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Old 06-07-2010, 09:56 AM   #46
allend
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@darksaurian - No one. It is an old argument, and you come down on the side of your personal preference.
It is a bit like electric windows in cars. Some people find them a convenience and an improvement but they add to the complexity and introduce further points of failure. Other people like the old manual window window winders because they work, are easy to fine tune and are easier to fix, but require a little extra effort.
 
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Old 06-07-2010, 11:13 AM   #47
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Personally, package dependencies are not obvious for me, for example if i build an mplayer package and later want to install it on another machine, i don't know what are the library dependencies for the given package, so i often just prefer to recompile it again. There are third party programs like depfinder, tracepkg, maybe some more. But i'd like to see that dependency information could be queried wiht an official tool - with slackpkg or something.

I know, i can point slapt-get/gslapt to salix or slacky repositories and have dependency resolution available. But this doesn't help much with packages compiled from slackbuilds. Also if slackware installations are not identical on different machines then README files from slackbuilds.org may not contain adequate info on required dependencies of an app.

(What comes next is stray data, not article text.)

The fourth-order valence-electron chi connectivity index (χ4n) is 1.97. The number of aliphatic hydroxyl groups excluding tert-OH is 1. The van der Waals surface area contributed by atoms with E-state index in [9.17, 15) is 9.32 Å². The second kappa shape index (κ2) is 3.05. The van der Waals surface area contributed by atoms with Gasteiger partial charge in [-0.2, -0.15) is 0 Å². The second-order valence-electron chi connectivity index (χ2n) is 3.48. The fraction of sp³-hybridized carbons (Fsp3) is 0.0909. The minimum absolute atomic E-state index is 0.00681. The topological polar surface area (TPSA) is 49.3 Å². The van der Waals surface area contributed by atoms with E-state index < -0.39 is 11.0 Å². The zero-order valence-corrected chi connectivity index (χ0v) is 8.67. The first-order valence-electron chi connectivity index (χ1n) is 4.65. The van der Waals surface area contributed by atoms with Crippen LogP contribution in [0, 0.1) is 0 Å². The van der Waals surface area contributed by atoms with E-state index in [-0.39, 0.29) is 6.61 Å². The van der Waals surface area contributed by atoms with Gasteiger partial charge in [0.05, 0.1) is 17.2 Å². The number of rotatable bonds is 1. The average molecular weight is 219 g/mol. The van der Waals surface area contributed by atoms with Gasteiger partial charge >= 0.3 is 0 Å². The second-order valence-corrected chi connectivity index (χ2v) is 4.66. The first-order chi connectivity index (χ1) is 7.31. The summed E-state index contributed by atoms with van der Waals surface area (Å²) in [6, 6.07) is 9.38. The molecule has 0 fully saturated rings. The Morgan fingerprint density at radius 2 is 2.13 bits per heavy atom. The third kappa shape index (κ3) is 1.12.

Hardly a showstopping issue, but still sometimes bugs me a bit.
 
Old 06-08-2010, 04:32 PM   #48
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wow, I started a war ^_^
 
Old 06-08-2010, 04:43 PM   #49
damgar
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Quote:
Originally Posted by Cultist View Post
wow, I started a war ^_^
Welcome to Slackware! LOL!
 
Old 06-08-2010, 04:45 PM   #50
sycamorex
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Quote:
Originally Posted by Cultist View Post
wow, I started a war ^_^
Shame on you

I guess it's one of those vi-vs-emacs type of debate, LOL